Front-End Webdev in Rust

by Ilya Lakhin
for Rust Hack and Learn Berline meetups
June 6, 2024

Basic WASM Setup

// Exports to Rust
const JS_EXPORTS = {
    export_section: {
        pong: () => {
            console.log('pong');
        },
    },
};

// Loading assembly from the server
const assembly = fetch('assembly.wasm');

WebAssembly
    .instantiateStreaming(assembly, JS_EXPORTS)
    .then(({instance}) => {
        // Exports from Rust
        const rsExports = instance.exports;

        rsExports.ping();
    });

index.js

#[link(wasm_import_module = "export_section")]
extern "C" {
    fn pong();
}

#[no_mangle]
unsafe extern "C" fn ping() {
    unsafe { pong() };
}

assembly.rs

rustup target add wasm32-unknown-unknown

cargo build --target wasm32-unknown-unknown --release

 

 

in Cargo.toml:

[lib]
crate-type = ["cdylib"]

WASM Target

  • Rust code is single-threaded.
  • No access to external environment (no "println!").
  • No built-in browser features too (DOM, console, etc).
  • To access browser's API, this API has to be exported by JavaScript-side.
  • But still you can use the majority of the standard library.
function exportString(string) {
    const encoded = new TextEncoder().encode(string);

    const head = module.string_alloc(encoded.length);
    const target = new Uint8Array(module.memory.buffer, head, encoded.length);

    target.set(encoded);
}

WASM Target

static mut EXTERNAL_STRING: Vec<u8> = Vec::new();

#[no_mangle]
unsafe extern "C" fn string_alloc(len: u32) -> *const u8 {
    let len = len as usize;

    let external_string = unsafe { &mut EXTERNAL_STRING };

    external_string.reserve(len);

    unsafe { external_string.set_len(len) };

    external_string.as_ptr()
}

fn import_string() -> String {
    let external_string = unsafe { &mut EXTERNAL_STRING };

    let bytes = replace(external_string, Vec::new());

    unsafe { String::from_utf8_unchecked(bytes) }
}

WASM to JS Bridge

Wasm Bindgen generates API bridge between Rust functions and the JavaScript environment.

use wasm_bindgen::prelude::*;

#[wasm_bindgen]
extern "C" {
    fn alert(s: &str);
}

#[wasm_bindgen]
pub fn greet(name: &str) {
    alert(&format!("Hello, {}!", name));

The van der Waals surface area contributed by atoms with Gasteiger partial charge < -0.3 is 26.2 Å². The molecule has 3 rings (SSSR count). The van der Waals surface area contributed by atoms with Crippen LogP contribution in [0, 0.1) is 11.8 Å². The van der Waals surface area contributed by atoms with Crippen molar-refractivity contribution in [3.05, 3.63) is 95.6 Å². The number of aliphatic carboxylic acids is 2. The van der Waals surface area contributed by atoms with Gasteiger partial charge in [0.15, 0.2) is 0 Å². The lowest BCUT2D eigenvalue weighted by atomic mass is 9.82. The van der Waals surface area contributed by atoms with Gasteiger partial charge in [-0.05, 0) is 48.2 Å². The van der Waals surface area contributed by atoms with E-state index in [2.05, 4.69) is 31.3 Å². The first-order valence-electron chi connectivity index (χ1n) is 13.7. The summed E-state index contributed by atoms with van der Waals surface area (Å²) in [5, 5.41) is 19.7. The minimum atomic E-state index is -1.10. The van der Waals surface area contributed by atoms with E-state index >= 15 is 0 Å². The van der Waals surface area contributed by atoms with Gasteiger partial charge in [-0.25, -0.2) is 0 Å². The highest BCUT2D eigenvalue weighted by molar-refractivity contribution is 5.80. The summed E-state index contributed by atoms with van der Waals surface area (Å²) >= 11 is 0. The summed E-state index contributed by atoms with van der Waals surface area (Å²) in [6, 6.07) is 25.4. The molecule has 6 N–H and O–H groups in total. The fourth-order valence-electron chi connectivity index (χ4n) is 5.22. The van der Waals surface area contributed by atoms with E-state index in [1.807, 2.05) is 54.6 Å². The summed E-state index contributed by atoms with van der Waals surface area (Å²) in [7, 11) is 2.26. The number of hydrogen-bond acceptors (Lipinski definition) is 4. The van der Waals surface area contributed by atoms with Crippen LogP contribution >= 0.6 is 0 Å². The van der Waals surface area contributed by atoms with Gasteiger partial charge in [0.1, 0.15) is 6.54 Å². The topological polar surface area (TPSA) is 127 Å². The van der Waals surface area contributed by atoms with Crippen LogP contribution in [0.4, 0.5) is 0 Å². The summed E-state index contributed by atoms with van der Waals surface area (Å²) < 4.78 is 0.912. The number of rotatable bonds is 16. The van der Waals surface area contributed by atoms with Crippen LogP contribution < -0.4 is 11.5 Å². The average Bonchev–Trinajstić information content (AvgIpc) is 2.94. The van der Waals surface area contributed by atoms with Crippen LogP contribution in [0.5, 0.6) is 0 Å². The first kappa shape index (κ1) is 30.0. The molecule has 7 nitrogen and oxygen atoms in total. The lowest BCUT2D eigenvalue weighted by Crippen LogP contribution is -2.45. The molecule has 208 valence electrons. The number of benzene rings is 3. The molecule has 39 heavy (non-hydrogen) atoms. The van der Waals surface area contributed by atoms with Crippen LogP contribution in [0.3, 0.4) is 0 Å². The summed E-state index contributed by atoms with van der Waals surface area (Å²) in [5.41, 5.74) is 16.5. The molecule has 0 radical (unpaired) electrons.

}

#[wasm_bindgen]
extern "C" {
    #[wasm_bindgen(js_namespace = console)]
    fn log(s: &str);
}

log("Hello from Rust!");
  • The "js_sys" crate.
    Bindings of all standard, built-in objects.

     
  • The "web_sys" crate.
    Bingings of the browser's web APIs (DOM, Fetch API, WebGL, etc)

     
  • The "wasm-bindgen-futures" and "spawn_local" crates.
    Promisifying Rust's async code.

     

Build Tools

Somewhat "Webpacks" for Rust:

  • ​Rustpack
  • Trunk
# An example Trunk.toml with all possible fields along with their defaults.

# A sem-ver version requirement of trunk required for this project
trunk-version = "*"

[build]
# The index HTML file to drive the bundling process.
target = "index.html"
# Build in release mode.
release = false
# The output dir for all final assets.
dist = "dist"
# The public URL from which assets are to be served.
public_url = "/"
# Whether to include hash values in the output file names.
filehash = true
# Whether to inject scripts (and module preloads) into the finalized output.
inject_scripts = true
# Run without network access
offline = false
# Require Cargo.lock and cache are up to date
frozen = false
# Require Cargo.lock is up to date
locked = false
# Control minification
minify = "never" # can be one of: never, on_release, always
# Allow disabling sub-resource integrity (SRI)
no_sri = false

[watch]
# Paths to watch. The `build.target`'s parent folder is watched by default.
watch = []
# Paths to ignore.
ignore = []

[serve]
# The address to serve on.
addresses = ["127.0.0.1"]
# The port to serve on.
port = 8080